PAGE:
Many people, not just gardeners, have done this: Stick toothpicks into an avocado pit, suspend it in a glass of water, and set it in a brightly-lit spot. Then you watch in a few weeks as roots grow from the bottom of the pit and an avocado seedling splits the pit and grows upward into an attractive plant.
This is a fun way to play with your food, and a popular science experiment to do with the kids. And avocados make lovely houseplants and trees, it’s true. What this method won’t do is grow avocados, or at least it’s highly unlikely, and takes from five to 13 years to fruit if it does work.
In any case, avocados do not reproduce true to seed, so even if you did get fruit, it wouldn’t be the same as the fruit from which you took the pit.
What this means for you as a food gardener is that you probably won’t be starting your avocado crop from seeds, no matter how much fun it is to watch in the early days.
If you do want to try this method, start with a well-washed pit and suspend it with toothpicks in a glass or jar of water with the pointed end up. Refresh the water in the glass as needed to keep the bottom half of the pit wet. In two to six weeks, you’ll see the roots develop. After that the seedling emerges, after which you can plant the seedling in a pot with half of the seed above the soil.
Place your avocado plant in a bright, sunny spot, and keep it watered well. Before you know it, you’ll have a houseplant that might one day even generate some type of avocado.
But since this isn’t a very reliable method of food gardening, commercial avocados trees are propagated from cuttings, which are grafted onto the rootstock of another variety to produce the best fruit.
Therefore, your best bet for growing avocado trees is to buy grafted seedlings from a nursery. Check out our Resources section for a good place to buy seedlings online, if your local nurseries don’t have avocados.
Also, when you plant a tree, you can expect to see fruit in three to four years, and it will be the variety that you bought as a seedling.
Have you tried growing avocado from seeds, starter plants, or both? Please tell how you enjoyed the experience of either method.
I started 3 store bought seeds then planted them outside when the tree was around 1’ tall (in Central Florida). They were planted fairly close and I pulled one that was struggling. The other two I let grow. At the time I didn’t know avocados must be grafted to bear fruit. Five years later I had a 30’ tree with two trunks as the two had grown together at the base. Long story short, the one branch that grew out of the merged(now grafted) section had two avocados. The next year, the lower half of the tree bore avocados and the year after, the entire tree was loaded. Unfortunately, two years after that, hurricane winds broke a very large branch off leaving a ragged wound. The next season the tree started dying (although loaded with fruit) and within weeks was totally dead. Laurel wilt got it. I really miss that tree.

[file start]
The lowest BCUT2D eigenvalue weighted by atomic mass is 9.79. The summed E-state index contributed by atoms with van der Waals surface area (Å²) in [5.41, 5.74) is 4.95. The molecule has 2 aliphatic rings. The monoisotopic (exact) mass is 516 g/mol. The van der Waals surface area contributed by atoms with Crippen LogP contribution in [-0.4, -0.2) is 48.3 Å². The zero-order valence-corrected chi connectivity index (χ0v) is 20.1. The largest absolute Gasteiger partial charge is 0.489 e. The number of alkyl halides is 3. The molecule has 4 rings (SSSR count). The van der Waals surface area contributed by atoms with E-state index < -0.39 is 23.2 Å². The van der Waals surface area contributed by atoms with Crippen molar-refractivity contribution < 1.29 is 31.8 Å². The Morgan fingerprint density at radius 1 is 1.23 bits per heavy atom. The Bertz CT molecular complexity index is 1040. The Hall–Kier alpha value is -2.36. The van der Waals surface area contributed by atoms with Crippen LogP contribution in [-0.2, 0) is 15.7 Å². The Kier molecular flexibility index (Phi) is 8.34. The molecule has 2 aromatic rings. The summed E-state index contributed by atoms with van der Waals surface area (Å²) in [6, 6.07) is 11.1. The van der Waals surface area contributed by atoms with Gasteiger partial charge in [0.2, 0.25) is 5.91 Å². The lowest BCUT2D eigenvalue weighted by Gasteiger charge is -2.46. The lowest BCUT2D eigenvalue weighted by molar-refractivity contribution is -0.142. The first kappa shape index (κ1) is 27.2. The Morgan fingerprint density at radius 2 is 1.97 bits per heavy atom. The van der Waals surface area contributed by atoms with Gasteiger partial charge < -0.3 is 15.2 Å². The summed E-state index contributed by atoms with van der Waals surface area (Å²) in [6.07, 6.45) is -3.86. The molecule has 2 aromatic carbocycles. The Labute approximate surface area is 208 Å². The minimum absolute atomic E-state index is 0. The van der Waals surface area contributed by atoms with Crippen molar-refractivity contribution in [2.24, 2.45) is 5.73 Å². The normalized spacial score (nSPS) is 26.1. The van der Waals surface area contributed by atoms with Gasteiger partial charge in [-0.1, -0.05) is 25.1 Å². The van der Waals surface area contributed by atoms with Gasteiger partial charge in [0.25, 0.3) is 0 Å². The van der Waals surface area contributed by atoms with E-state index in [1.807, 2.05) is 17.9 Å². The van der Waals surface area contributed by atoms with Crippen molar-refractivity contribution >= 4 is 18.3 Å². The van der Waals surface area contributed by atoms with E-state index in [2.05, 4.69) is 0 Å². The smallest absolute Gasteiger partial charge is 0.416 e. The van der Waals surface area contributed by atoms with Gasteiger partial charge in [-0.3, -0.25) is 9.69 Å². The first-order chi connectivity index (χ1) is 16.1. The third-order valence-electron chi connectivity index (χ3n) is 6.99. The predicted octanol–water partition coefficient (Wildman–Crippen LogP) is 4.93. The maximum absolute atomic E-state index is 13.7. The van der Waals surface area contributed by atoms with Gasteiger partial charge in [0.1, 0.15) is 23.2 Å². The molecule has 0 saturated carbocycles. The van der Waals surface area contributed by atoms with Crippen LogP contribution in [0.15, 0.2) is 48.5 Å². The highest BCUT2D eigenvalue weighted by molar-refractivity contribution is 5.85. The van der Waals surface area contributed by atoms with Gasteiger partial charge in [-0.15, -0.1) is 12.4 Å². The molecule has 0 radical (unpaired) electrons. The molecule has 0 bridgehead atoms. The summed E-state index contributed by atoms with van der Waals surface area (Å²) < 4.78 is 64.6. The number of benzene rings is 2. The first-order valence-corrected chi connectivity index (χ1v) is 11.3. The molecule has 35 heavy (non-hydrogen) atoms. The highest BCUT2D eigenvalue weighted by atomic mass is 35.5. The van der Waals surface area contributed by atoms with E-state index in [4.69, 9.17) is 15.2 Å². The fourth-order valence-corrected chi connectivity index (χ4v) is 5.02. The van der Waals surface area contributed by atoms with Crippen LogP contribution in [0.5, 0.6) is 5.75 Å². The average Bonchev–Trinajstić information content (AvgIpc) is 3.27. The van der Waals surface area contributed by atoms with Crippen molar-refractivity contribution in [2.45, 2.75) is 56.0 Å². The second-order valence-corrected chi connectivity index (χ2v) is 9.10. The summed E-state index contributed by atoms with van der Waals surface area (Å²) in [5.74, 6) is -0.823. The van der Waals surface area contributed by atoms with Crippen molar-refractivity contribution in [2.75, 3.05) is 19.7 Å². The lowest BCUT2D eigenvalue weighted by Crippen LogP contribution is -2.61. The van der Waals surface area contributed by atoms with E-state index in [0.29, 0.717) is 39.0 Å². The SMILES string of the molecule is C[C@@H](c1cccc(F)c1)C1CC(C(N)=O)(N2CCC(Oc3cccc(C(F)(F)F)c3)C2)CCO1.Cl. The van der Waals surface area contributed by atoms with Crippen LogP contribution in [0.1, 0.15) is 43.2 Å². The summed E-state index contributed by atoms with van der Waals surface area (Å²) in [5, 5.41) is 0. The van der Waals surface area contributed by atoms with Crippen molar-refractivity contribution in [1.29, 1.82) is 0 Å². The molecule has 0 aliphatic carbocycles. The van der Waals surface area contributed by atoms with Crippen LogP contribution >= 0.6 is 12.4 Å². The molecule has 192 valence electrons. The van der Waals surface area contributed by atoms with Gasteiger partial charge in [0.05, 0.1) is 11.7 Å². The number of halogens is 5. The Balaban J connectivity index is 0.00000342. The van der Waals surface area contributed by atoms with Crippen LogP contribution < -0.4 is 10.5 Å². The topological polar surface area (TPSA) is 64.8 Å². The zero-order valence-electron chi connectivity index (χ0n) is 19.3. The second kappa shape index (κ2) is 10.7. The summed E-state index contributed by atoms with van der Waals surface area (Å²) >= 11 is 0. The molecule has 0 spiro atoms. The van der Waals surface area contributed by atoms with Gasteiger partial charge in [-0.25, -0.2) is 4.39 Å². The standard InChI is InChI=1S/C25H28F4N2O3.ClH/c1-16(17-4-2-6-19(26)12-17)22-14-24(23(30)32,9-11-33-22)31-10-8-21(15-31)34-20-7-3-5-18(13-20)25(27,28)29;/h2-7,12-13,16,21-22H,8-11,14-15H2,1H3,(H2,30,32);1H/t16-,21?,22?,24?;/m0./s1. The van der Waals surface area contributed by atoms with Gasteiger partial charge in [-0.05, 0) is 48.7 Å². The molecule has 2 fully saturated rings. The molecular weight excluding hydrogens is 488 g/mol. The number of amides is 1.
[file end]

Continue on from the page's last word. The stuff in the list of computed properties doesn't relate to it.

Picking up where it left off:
I have two avocado trees and both are grown from seeds of store bought fruit. I know from experience that no fruit will grow from the seed threes. I grafted some branches from a store bought in several locations on the trees and used three methods I read about. the suggestions were, find a woody branch (brown color not green) cut cross-like slot in the bark. Cut the budding branch from the producing tree in a sharp bevel shape and slip it under the bark, I read in all the methods it must be air free so wrap it tightly. I even dripped wax on the splice for a good seal. All this to say the trees never bloomed for me, I still have the one and it looks great I gave the other to a friend and in three years his fruited with an abundance of great tasting avocadoes. So I can say I have successfully grafted an avocado tree I just haven’t had the privilege of enjoying the fruits of my labor.